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If I Ran the Zoo (Classic Seuss) Hardcover
by Dr. Seuss. Edition Date:: 10/12/1950
Animals abound in Dr. Seuss’s Caldecott Honor–winning picture book If I Ran the Zoo. Gerald McGrew imagines the myriad of animals he’d have in his very own zoo, and the adventures he’ll have to go on in order to gather them all. Featuring everything from a lion with ten feet to a Fizza-ma-Wizza-ma-Dill, this is a classic Seussian crowd-pleaser. In fact, one of Gerald’s creatures has even become a part of the language: the Nerd!
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"It's a pretty good zoo," said young Gerald McGrew, "and the fellow who runs it seems proud of it, too." But if Gerald ran the zoo, the New Zoo, McGrew Zoo, he'd see to making a change or two: "So I'd open each cage. I'd unlock every pen, let the animals go, and start over again." And that's just what Gerald imagines, as he travels the world in this playfully illustrated Dr. Seuss classic (first published back in 1950), collecting all sorts of beasts "that you don't see every day." From the mountains of Zomba-ma-Tant to the blistering sands of the Desert of Zind, Gerald hunts down every animal imaginable ("I'll catch 'em in countries no one can spell, like the country of Motta-fa-Potta-fa-Pell"). Whether it's a scraggle-foot Mulligatawny or a wild-haired Iota (from "the far western part of south-east North Dakota"), Gerald amazes the world with his new and improved zoo: "This Zoo Keeper, New Keeper's simply astounding! He travels so far that you think he would drop! When do you suppose this young fellow will stop?"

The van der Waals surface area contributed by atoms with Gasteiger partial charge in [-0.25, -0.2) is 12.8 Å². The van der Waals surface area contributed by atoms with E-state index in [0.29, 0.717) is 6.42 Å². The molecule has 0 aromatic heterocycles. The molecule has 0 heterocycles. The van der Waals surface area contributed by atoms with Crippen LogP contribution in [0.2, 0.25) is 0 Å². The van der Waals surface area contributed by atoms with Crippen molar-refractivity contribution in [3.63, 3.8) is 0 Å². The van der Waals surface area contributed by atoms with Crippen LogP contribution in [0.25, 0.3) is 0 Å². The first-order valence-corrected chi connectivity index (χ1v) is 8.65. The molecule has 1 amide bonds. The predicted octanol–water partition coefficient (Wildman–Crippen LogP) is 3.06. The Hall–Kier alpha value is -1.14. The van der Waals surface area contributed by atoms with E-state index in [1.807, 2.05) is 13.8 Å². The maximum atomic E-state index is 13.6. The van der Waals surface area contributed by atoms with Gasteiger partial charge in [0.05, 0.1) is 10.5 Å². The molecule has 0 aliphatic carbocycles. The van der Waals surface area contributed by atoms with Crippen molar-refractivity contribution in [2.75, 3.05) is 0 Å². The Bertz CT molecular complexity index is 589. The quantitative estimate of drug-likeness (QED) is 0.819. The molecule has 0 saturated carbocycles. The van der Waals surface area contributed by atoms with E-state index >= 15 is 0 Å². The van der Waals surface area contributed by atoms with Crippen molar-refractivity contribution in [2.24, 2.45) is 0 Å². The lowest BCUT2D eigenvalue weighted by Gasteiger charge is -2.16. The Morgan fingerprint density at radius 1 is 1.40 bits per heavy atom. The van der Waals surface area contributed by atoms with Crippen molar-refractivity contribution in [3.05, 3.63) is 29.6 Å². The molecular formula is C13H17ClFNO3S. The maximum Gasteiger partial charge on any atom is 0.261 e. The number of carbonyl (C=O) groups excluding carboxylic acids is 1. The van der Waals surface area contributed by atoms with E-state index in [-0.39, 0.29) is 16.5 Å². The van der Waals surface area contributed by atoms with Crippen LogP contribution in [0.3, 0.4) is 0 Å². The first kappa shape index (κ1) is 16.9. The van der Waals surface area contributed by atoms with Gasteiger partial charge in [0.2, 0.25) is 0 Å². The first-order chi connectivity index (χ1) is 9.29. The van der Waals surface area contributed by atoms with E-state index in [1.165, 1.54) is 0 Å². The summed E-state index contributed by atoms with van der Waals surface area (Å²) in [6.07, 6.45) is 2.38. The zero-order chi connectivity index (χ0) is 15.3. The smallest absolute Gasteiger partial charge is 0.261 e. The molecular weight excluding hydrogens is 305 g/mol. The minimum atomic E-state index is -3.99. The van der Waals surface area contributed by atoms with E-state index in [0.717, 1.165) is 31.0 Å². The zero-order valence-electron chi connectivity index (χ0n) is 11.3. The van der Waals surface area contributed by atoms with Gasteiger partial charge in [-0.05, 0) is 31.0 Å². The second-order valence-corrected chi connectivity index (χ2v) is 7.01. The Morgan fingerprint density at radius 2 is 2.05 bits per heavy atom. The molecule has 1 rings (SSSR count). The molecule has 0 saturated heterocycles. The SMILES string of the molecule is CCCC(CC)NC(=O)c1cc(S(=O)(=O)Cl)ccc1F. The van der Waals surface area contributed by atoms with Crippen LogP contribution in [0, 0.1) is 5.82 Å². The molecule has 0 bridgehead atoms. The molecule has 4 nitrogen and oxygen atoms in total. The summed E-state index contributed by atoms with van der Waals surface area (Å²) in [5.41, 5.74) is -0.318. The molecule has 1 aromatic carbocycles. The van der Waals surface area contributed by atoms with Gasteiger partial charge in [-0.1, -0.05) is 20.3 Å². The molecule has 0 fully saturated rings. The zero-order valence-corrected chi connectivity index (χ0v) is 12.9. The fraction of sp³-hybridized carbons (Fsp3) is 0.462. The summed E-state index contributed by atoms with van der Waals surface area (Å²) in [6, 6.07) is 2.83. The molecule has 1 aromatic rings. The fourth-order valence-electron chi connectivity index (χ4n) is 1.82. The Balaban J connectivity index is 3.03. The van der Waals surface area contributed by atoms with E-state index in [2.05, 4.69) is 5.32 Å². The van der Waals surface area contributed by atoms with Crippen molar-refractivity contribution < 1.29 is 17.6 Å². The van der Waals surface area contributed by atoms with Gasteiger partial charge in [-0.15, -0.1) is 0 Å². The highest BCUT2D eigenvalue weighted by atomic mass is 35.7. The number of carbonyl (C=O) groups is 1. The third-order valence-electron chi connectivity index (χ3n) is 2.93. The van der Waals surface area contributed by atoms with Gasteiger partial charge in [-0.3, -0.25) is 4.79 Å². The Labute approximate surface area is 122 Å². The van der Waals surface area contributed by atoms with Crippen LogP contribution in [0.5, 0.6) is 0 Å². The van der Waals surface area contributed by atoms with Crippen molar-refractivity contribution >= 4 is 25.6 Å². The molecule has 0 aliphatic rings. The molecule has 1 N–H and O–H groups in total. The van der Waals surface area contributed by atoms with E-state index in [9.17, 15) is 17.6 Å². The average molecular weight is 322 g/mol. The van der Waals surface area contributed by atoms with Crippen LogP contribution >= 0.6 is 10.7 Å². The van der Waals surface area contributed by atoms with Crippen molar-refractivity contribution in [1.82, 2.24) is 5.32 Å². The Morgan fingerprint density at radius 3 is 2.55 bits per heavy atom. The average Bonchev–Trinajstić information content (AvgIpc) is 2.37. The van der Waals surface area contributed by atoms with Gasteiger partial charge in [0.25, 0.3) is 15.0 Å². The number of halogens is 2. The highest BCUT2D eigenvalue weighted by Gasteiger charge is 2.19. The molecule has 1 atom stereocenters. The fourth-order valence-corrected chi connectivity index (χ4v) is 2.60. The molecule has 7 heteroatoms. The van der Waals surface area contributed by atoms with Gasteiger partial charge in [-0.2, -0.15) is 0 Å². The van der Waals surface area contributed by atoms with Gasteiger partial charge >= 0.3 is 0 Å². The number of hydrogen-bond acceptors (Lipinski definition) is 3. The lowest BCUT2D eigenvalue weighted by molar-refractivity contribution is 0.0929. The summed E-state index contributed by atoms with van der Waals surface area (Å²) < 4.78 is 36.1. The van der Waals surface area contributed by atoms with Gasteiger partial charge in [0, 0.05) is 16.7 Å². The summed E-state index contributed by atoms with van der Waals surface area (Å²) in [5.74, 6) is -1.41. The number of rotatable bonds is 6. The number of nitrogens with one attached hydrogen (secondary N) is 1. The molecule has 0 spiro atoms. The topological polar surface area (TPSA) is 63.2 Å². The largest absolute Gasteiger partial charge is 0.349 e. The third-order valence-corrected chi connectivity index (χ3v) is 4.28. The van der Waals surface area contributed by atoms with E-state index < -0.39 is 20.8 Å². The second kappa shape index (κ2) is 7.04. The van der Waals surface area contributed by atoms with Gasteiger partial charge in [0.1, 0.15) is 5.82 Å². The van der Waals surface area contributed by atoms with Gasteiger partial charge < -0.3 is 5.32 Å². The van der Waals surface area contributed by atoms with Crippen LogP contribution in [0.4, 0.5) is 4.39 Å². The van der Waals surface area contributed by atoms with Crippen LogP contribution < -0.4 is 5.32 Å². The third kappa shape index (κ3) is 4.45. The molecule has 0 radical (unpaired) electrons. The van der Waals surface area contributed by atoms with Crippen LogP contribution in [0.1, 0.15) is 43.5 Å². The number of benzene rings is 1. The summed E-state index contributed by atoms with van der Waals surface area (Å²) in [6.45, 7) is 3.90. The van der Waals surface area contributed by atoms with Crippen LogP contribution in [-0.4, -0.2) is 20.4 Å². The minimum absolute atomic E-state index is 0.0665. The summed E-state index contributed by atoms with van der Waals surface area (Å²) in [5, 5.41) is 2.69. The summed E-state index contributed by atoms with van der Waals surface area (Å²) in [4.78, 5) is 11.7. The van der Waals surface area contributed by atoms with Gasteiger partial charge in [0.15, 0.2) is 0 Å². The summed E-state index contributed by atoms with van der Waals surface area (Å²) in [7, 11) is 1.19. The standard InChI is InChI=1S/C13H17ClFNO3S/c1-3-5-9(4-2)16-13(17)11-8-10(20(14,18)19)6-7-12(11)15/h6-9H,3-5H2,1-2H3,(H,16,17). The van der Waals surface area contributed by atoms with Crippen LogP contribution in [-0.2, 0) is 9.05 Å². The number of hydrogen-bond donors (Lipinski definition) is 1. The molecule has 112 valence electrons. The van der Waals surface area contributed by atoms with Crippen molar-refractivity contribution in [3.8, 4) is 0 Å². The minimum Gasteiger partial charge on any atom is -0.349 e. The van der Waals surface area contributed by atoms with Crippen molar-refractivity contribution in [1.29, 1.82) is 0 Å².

But Gerald's weird and wonderful globe-trotting safari doesn't end a moment too soon: "young McGrew's made his mark. He's built a zoo better than Noah's whole Ark!" Some of the text and illustrations--imaginative as they are--are obviously dated, such as the following passage: "I'll hunt in the mountains of Zomba-ma-Tant/ With helpers who all wear their eyes at a slant,/ And capture a fine fluffy bird called the Bustard/ Who only eats custard with sauce made of mustard." And your children may be the first to recognize that attitudes have changed since the xenophobic '50s. But that doesn't mean this tale need be discarded; instead, it should be discussed. Ironically, Seuss was trying here--in his wild, explosive, and sometimes careless manner--to celebrate the joys of unconventionality and the bliss of liberation! (Ages 4 to 8)

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